Spring 1641, Hasselden

Another wave rolled in, and riding it Eyresteus landed his boat on the beach.

Kandaren looked at the old man dragging it further up the shore. Not a good day then. Otherwise Eyresteus would have called from his boat to get the other fishermen to help him land his catch.

Greybeard, harpoon and boat moved like shadows against the setting sun, but Kandaren didn't need to see to know every movement, every sound and even the feeling of wood polished smooth as Khanati silk. A childhood spent and lost by the sea had taught him well, and when it claimed, first his father in a storm, and then his mother during a winter that heard her racking until she only had her life left to cough up, Eyresteus took him in.

For seven years he had been mentor, grandfather and father in one. Now he was only an old man who had once been the center of the world, and he had grown old.

Self conscious of his uniform he backed away before Eyresteus could notice him. Right now Kandaren only wanted to be the happy youth who had managed to forgive the unfairness that took his parents, and that youth had no place in the Holy Inquisition. And his mission here had no place with decency.

Eyresteus must have known whatever it was that ate a young boy's mother from the inside, and it was all too obvious that he never forgot it.

"See your dad," his wife had said half an afternoon earlier, unholy light shining through threadbare blankets covering her body. She must have known he would see it. She must have known he would see it healing her, and she had always been the one knowing people.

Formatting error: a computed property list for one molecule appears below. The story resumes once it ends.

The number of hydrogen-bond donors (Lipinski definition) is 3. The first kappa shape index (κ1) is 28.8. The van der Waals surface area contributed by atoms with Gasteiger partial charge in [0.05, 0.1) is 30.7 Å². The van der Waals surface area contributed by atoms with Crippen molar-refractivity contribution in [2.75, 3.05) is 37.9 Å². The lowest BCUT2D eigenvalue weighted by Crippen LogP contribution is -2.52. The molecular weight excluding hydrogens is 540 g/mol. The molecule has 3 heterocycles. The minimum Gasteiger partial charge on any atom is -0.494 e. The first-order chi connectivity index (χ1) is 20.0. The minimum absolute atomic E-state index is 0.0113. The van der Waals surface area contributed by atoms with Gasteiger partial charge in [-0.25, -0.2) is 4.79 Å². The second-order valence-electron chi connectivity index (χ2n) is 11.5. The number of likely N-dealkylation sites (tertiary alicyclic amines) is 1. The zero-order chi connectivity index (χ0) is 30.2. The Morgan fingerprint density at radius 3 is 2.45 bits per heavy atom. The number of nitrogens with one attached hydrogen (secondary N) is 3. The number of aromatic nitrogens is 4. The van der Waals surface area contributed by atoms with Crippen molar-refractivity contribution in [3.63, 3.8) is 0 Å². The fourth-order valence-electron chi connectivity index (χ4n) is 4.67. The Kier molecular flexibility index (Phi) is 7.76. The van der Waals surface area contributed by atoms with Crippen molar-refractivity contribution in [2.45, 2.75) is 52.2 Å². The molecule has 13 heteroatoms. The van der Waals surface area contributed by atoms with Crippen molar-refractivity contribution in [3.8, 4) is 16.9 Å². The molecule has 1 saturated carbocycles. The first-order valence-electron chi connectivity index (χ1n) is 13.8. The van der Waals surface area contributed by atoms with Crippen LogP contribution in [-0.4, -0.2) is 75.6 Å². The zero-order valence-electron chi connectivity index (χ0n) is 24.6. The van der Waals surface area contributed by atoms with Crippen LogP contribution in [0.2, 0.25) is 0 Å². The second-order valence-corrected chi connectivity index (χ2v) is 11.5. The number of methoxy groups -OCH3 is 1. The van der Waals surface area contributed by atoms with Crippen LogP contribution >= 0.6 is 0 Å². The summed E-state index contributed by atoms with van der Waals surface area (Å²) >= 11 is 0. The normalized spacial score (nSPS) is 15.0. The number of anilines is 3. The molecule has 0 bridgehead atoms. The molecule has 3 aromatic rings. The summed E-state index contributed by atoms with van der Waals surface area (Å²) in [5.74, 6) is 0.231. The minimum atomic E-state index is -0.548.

Now he had seen the man who was his father in all but name, but he didn't plan to be seen. Later he would lie to his staff master, and someone, somewhere around Hasselden, would live on to use the forbidden powers. Decency. He wouldn't kill a healer who took such a risk to help a poor woman.

Kandaren shrugged. That was a lie. He wouldn't kill a healer who gave his father's wife a few extra years. Lie or not, all that mattered was that he wouldn't kill.

Friday, January 19, 2007

The things we do for a smoke

Sweden banned smoking from indoor public space a year and a half ago. Thus we who shared this vice were expelled to beer gardens and other outdoors serving areas.
A good move I think, but that's not part of this reflection.

From late spring to early autumn this doesn't present a major problem, but winters, well winters...
They are kind of cold. Cold is implied in the very word winter.
And still we persist.

A few days ago I decided the weather was perfect for a mug of coffee outdoors, or maybe I was plain stupid.


I'll start writing something I call snapshots here. Not right away, but they'll pop up from time to time.

I'll label them as such to make it easier to set them apart.

As the rewriting part of my work comes closer I've identified a few major problems with the WIP as it stands now, and a couple of them effectively shuts down the outlining of my next book.

The snapshots are mainly to get me back on track again.

Expect 200 to 1000 words long scenes. No real story as such, but the scenes will be set within the time frame of my main story. I get a setting and a reference to an event written and you'll have a piece of the world where the real story takes place.

And yes, I know. First publishing rights out the window for each and every of those snapshots. I don't care. They're not really meant for publishing in the first place.

Thursday, January 18, 2007

Indexer entry

The primitive joke of an indexer, Bloggkartan
at bloggkartan.se requires this incredibly idiotic way for registering.

Grabbing the stack

It's time to take that stack of printed sheets and read.